People around the world are preparing to welcome in the Year of the Goat on Thursday. We’ll be celebrating Chinese New Year in my YL classes this weekend by making paper lanterns. And thanks to the British Council Learn English Kids site, it’ll also be a chance to raise the children’s awareness of accent variation. The craft section of the website features a video of a Chinese boy explaining, step by step, how to make a paper lantern. Since most coursebooks still feature mostly native speaker accents, this video provides a useful opportunity to focus students on a potentially unfamiliar accent. It also serves as a springboard for discussion to encourage students to reflect on how they can respond to unfamiliar accents. So here’s what I’m planning to do with the video…
1) Show pictures related to Chinese New Year and elicit what students already know about it. Show them a completed lantern and explain that this is what we’re going to make.
2) In groups, students order screenshots of the video showing the process of making a lantern. Then they match sentences to the screenshots. Download the images and sentences here and cut up one set per group.
3) Students watch the video and check their answers.
4) Students complete a worksheet, matching verbs to screenshots. Download it here.
5) Practice making an imaginary lantern as a whole class, using actions and drilling each verb.
6) Hand out the paper, glue and scissors, and print out one set of instructions per group from the BC Learn English Kids website. Students make their lanterns.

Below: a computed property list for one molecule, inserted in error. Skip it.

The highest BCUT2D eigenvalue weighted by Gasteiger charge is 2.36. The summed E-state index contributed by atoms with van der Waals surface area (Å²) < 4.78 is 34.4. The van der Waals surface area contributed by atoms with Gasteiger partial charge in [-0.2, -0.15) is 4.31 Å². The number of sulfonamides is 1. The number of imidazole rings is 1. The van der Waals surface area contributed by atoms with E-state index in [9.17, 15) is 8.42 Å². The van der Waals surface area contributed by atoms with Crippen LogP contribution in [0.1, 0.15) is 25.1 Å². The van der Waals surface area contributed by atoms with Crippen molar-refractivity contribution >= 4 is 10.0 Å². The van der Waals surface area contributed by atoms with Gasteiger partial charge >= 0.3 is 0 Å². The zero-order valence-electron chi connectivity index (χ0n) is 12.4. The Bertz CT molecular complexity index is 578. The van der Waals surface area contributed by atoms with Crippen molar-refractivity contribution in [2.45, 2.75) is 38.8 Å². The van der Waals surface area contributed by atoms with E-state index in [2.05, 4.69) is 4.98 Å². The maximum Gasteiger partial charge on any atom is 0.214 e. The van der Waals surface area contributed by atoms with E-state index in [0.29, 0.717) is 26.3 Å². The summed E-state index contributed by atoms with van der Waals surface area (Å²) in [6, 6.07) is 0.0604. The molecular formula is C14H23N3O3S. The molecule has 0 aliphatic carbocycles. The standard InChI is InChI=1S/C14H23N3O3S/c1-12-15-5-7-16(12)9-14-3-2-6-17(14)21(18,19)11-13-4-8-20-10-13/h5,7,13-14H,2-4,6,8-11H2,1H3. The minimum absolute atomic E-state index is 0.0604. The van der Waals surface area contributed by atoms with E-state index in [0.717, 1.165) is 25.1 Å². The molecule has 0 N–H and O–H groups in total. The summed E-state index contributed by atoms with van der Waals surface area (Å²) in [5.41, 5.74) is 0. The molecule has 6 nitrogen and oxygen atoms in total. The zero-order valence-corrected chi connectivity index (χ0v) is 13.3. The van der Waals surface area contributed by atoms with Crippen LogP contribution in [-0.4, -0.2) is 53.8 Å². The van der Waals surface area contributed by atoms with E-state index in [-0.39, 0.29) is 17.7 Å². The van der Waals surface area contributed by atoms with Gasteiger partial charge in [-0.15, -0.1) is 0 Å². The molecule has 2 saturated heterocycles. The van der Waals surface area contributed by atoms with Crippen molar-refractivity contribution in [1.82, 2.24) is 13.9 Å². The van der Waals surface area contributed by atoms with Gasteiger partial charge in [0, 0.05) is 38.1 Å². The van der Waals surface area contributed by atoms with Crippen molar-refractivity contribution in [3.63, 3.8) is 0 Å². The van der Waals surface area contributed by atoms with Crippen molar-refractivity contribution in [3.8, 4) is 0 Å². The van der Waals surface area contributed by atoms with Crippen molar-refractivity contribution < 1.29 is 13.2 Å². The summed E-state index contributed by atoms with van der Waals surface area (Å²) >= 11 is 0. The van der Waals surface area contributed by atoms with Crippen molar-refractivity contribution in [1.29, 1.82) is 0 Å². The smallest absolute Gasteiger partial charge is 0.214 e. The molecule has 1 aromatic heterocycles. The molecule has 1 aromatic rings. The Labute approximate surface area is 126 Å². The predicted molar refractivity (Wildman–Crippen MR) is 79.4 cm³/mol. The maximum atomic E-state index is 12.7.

7) Come together as a whole class and reflect on accent variation using the three questions on the worksheet from step 4. This is an opportunity to promote tolerance of variation and encourage students to take responsibility as a listener to ensure that communication does not break down.
- Does Ryan sound the same as you when he speaks English?
- Why don’t people all sound the same when they speak English?
- If you don’t understand someone when they are speaking, what can you say?
8) Drill the chant, also on the worksheet, and parade around the room swinging the completed lanterns in time to the chant!
The chant (which I’ve recorded here):
China, India, France (x2) China, India. (x2) China, India, France
Do we speak the same way? Do we speak the same way?
No, of course we don’t! No of course we don’t! No, we speak our own way.
Thailand, Singapore, Spain (x2) Thailand, Singapore (x2) Thailand, Singapore, Spain
We all speak our own way (x2) We try to understand (x2) When you speak your own way.